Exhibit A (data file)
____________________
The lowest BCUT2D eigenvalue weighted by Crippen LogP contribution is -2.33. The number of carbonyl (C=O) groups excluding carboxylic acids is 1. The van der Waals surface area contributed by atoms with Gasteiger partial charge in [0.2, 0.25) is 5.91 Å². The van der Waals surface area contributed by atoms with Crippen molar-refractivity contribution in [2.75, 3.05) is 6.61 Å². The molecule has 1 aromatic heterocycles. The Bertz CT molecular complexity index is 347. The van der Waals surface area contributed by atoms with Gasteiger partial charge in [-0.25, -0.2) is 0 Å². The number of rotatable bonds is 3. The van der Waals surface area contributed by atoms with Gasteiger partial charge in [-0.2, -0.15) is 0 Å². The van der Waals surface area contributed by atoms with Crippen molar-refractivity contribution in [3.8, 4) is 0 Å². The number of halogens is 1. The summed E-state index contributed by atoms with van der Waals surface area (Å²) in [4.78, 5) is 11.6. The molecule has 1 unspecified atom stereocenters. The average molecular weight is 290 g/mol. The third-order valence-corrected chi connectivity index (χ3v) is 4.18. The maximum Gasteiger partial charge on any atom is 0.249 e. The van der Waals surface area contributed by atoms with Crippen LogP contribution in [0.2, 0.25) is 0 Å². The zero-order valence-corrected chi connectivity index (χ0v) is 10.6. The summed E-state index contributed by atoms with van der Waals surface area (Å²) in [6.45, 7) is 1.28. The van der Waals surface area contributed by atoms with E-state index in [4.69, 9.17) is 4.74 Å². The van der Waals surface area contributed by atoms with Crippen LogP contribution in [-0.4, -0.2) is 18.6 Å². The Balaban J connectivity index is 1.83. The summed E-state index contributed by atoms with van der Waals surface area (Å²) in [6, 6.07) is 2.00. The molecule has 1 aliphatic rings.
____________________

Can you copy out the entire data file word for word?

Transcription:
The lowest BCUT2D eigenvalue weighted by Crippen LogP contribution is -2.33. The number of carbonyl (C=O) groups excluding carboxylic acids is 1. The van der Waals surface area contributed by atoms with Gasteiger partial charge in [0.2, 0.25) is 5.91 Å². The van der Waals surface area contributed by atoms with Crippen molar-refractivity contribution in [2.75, 3.05) is 6.61 Å². The molecule has 1 aromatic heterocycles. The Bertz CT molecular complexity index is 347. The van der Waals surface area contributed by atoms with Gasteiger partial charge in [-0.25, -0.2) is 0 Å². The number of rotatable bonds is 3. The van der Waals surface area contributed by atoms with Gasteiger partial charge in [-0.2, -0.15) is 0 Å². The van der Waals surface area contributed by atoms with Crippen molar-refractivity contribution in [3.8, 4) is 0 Å². The number of halogens is 1. The summed E-state index contributed by atoms with van der Waals surface area (Å²) in [4.78, 5) is 11.6. The molecule has 1 unspecified atom stereocenters. The average molecular weight is 290 g/mol. The third-order valence-corrected chi connectivity index (χ3v) is 4.18. The maximum Gasteiger partial charge on any atom is 0.249 e. The van der Waals surface area contributed by atoms with Crippen LogP contribution in [0.2, 0.25) is 0 Å². The zero-order valence-corrected chi connectivity index (χ0v) is 10.6. The summed E-state index contributed by atoms with van der Waals surface area (Å²) in [6.45, 7) is 1.28. The van der Waals surface area contributed by atoms with E-state index in [4.69, 9.17) is 4.74 Å². The van der Waals surface area contributed by atoms with Crippen LogP contribution in [-0.4, -0.2) is 18.6 Å². The Balaban J connectivity index is 1.83. The summed E-state index contributed by atoms with van der Waals surface area (Å²) in [6, 6.07) is 2.00. The molecule has 1 aliphatic rings.